Diversify and become unsinkable!

Economic Theory often tells a bunch of crap about how people do or should behave.

However, there are also a lot quite useful concepts in economics.

One of them is the Concept of Diversification, stemming from financial economics, and basically saying that you should not put all your eggs in one basket.

By betting on a single stock for example, your returns are obviously great should that stock rise but this chance is paid by much too much risk of loosing all, so it is advisable to diversify among different investment opportunities.

Low tide in Brittany

Better not run your life aground to often…(seen in Brittany, France)

The same holds true for life in general:

Diversify!

Let’s imagine your life being a cruiser on his long travel through a big ocean.

You might start in calm waters and clear weather, but you cannot be sure what lies ahead.

So instead of constructing your cruiser with only one compartment, making it a bit lighter maybe, you should build in as many sheets (“Schote”) and hatches as possible, separating your vessel into a number of different, independent compartments.

That way, if your ship is hit by fate and water starts flushing in, you are not doomed to sink like Titanic. Instead only one or two compartments will be flooded. You will be slowed down, but the other dry compartments will keep you afloat until the pumps and the repair teams are ready to work.
The ship that started without these safety hatches instead, may have travelled faster in the beginning. But if there is some kind of unforeseen accident, it is quite possible for this ship to sink like a stone with the owner having to abandon on his life-boat ultimately – if he has one and if it is hopefully still intact…
Not a very nice situation.

For diversifying one’s life portfolio I suggest to give attention to at least the following compartments:

  • Family and a partner
  • Friends
  • Social Networks (I mean real-life, not Facebook only…)
  • A general positive attitude and merriness (Fröhlichkeit) towards life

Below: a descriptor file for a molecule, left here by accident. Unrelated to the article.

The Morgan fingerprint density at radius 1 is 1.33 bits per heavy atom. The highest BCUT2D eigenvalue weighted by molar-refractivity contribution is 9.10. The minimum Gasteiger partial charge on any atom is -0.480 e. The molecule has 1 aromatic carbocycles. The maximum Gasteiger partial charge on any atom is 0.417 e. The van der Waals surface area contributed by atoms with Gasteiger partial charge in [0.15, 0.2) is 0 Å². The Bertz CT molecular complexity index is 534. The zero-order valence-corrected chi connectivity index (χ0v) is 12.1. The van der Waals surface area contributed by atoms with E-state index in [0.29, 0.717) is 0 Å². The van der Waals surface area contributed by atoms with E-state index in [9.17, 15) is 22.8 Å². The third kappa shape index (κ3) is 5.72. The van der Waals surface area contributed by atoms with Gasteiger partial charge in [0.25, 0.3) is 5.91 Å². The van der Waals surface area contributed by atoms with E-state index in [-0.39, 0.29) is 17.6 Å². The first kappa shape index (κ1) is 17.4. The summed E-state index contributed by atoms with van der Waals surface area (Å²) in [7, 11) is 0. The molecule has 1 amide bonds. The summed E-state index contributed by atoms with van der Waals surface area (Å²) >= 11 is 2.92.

• Stable Health
  • Financial wellbeing and security
  • A good actual job and social esteem
  • Enough Spare-time
  • Good education in general and some flexibility regarding jobs to do
  • Something called “home” (Heimat). A town or region that you know well and where you feel at home and secure
  • Some kind of “belief system”. This might be a religion, a personal philosophy or even a political conviction
  • Some hobbies, things you like to do and which are as independent as possible from your financial well-being
  • let me know if you have any more suggestions – the more the better.

Most people will not be able to maintain all the compartments above in a perfect manner, but you should try to come as close as possible, because if you manage that I think you will be virtually unsinkable, even in the biggest of storms.

You can see people who survived wars and famines. Some broke and others not. There might be other factors as well, but I think the above has a lot to do with it.

So start diversifying today!

Woodpecker

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3 comments on “Diversify and become unsinkable!

  1. […] After being a board member for 10 years or so, he finally was fired during a reorganisation. He was 55 or so and had probably made a double-digit million Euros, big villa with a nice pool, private guard, huge car with driver and stuff. I mean, in conventional terms he had it all. Yet he fell into a desperate depression for years, had to do extensive therapy etc. until he finally recovered and is running his own consultancy service now. What does it tell you? Money and power do not make you less vulnerable to the blows live can deliver – maybe even on the contrary, because you are too little diversified. […]

  2. […] as a good downshifter, you never made your happiness depend solely on money, and you know that money is a means only and never the […]

  3. […] be nice if they do (and would increase productivity) but if not, as a downshifter you should have a whole set of sources of appreciation, so why rely to get it from your company/boss? Continue to do a good job anyway. Be friendly and […]

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